Life is a continuous paradox. Desire and suffering constantly feeding back into every action you take. When we desire something, we try to create a situation in which we can attain it. If this fails, we suffer. If it doesn’t fail, we suffer because nothing lasts, it will one day abandon us, or even more likely, our desire for it will fade.
This is Buddhism 101, I’m not saying anything that’s not been understood many times before. I would like to pose that it’s in the accidents, the unexpected, that the real magic happens. We should embrace the accidents.
My primordial understanding of this theory comes from my artistic expression. When I was at university I developed a technique of freehand drawing, allowing my subconscious to dictate the eventual outcome. This in itself, is a skill to be learned. It’s like riding a wave, there’s a perfect balance between outer intention and inner expression.
Closing my eyes and allowing my hand to draw of its own accord, I would run the pen around the page. Afterwards I would study the shape I had created and try to think of ways I could characterise it somehow.
For some reason these freehand drawings mostly ended up as strange little personas, alien, surreal and bizarre. A psychologist might say they were elements of my personality. A Jungian might say they are elements of all of our personalities. Who knows, but they’re great fun.
Now here’s the controversial part, don’t worry, I’ll keep it brief.
My introduction to psychedelic drugs undoubtedly had a huge roll to play in this new visual interpretation of the world and would ultimately be responsible for my psychological transformation through the inevitable expansion of perspective that follows psychedelic exposure.
The visual stimuli you experience allows you to formulate patterns both externally and internally, which actually re-enforce each other in a way that leaves you with a deeper understanding of aesthetics and why the world is the way it is.
If you’re interested in discussing this subject further do feel free to contact me, I’m delighted to hear anyone’s interpretation of this experience.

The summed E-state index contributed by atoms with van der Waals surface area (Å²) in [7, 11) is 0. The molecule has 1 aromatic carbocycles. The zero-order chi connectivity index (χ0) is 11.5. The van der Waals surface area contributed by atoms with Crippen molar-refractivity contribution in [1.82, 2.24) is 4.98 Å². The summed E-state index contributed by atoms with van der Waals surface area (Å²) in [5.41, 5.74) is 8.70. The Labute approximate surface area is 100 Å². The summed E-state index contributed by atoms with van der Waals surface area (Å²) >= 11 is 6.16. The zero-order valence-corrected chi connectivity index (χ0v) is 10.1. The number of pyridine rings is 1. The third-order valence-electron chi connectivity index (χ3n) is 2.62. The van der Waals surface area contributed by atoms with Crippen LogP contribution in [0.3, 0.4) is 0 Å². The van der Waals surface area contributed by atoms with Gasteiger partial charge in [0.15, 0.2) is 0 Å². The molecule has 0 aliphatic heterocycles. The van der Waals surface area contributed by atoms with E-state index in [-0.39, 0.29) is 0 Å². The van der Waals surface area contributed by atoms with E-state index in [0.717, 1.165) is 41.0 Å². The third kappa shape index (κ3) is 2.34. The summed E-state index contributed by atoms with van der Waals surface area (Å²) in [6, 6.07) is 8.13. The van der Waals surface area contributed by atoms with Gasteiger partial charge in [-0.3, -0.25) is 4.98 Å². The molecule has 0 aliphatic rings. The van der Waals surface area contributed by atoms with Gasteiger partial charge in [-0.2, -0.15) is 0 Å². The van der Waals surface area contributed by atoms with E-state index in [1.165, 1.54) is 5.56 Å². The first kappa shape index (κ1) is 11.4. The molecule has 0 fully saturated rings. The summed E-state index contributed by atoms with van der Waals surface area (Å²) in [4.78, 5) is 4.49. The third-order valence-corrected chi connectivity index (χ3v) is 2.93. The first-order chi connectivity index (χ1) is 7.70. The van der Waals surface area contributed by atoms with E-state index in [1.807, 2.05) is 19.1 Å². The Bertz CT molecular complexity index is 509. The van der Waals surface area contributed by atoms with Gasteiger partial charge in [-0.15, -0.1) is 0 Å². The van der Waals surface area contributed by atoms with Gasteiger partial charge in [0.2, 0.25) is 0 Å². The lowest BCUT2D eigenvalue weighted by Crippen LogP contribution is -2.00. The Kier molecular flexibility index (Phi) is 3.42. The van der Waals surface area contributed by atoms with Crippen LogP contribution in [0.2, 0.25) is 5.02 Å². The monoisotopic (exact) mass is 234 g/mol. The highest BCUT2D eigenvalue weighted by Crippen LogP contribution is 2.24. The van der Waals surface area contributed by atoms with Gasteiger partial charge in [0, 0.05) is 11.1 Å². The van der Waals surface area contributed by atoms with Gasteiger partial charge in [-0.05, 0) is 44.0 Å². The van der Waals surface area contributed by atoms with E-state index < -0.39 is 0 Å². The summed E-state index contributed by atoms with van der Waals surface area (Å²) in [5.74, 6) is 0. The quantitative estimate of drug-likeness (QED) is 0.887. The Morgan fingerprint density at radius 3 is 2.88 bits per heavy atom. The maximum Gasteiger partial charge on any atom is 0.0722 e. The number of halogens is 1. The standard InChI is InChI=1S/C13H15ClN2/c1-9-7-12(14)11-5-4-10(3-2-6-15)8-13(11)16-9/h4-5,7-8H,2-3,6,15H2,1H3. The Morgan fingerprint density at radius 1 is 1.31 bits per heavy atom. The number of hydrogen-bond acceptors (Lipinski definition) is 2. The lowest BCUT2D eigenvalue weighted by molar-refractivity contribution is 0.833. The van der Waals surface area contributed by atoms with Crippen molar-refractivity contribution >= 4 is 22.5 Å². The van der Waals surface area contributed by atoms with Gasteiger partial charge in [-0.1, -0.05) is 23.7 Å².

I began wondering how I could invoke ‘The Accident’ in different and more reflexive ways. My mind hearkened back to GSCE art where we would paint with bleach on coloured paper, using different dilutions to paint in negative space. I must thank my old art teachers for this exposure.
So I began to experiment with bleaching coloured papers in various ways in order to create abstract shapes and forms that I would interpret and explore. I also experimented with spray paint, acrylic paint and other mediums but I found bleach to be the most rewarding.
After graduating from University it would be a long time before I could muster up enough inspiration to create. I was in that horrible place in your life where you perpetually self-destruct through constant negative reinforcement. Again, not an accident. This strengthened me, tempered my spirit and taught me a great deal about how we can control ourselves through observation of thought processes.
I dabbled every now and then in illustration and painting, but nothing held me for long, constantly distracted by a search for meaning that ran into cul-de-sacs and circles. You cannot find yourself in other people. This is a journey to be taken alone. Always.
It was a painful break up and the catastrophic collapse of identity that catalysed my journey around the world and into my own soul. I began to draw again, for the pure joy of it. I rekindled my old love of bleaching and injected new processes and techniques that came through sheer experimental pleasure.
This was me, allowing all the accidents to happen, letting go of control and attaining something completely unexpected.
After many years of personally studying consciousness, quantum biology, eastern philosophy, psychedelics, mysticism, esoteric history and other such fringe subjects, I was ready to imbue my own understanding of the world into my art. The result was a very different and personal series of paintings that hold infinite possibility and great expression. See Studies on Black.
I have a list of ideas as long as my arm that I’m ready to invoke onto the page. I am peaceful and content in my journey. I am well fed (I just made the most delicious coconut, parsnip, broccoli risotto, see me for the recipe) and I have found an incredible dwelling in which I am motivated to create art, music, poetry and stories.
My latest painting is based upon a podcast I listened to recently by Ram Dass regarding a letter he received from a man in a cave, ruminating on the splendour of existence. I will fully transcribe this to sit with the piece eventually. Here’s a quick look at where it is this evening. Much work to do but I always like how it dictates itself through, well, the accidents. These runoffs and splatters fuel some kind of magical language, it tells me what it wants to be.
For example in the lower left hand corner, the bleach darted away from the edge of the globe, totally unintentionally. It’s going to become a great building of some kind, punching through the atmosphere. Very cool. The top right – a Volcano. Sploosh.
So embrace all the accidents. They’re not really accidents. Just a change brought forth by your own search for meaning. Allow them to see themselves through, take the time to understand why. You’ll probably find exactly what you’re looking for.
Photo Credit to: Taelynn Christopher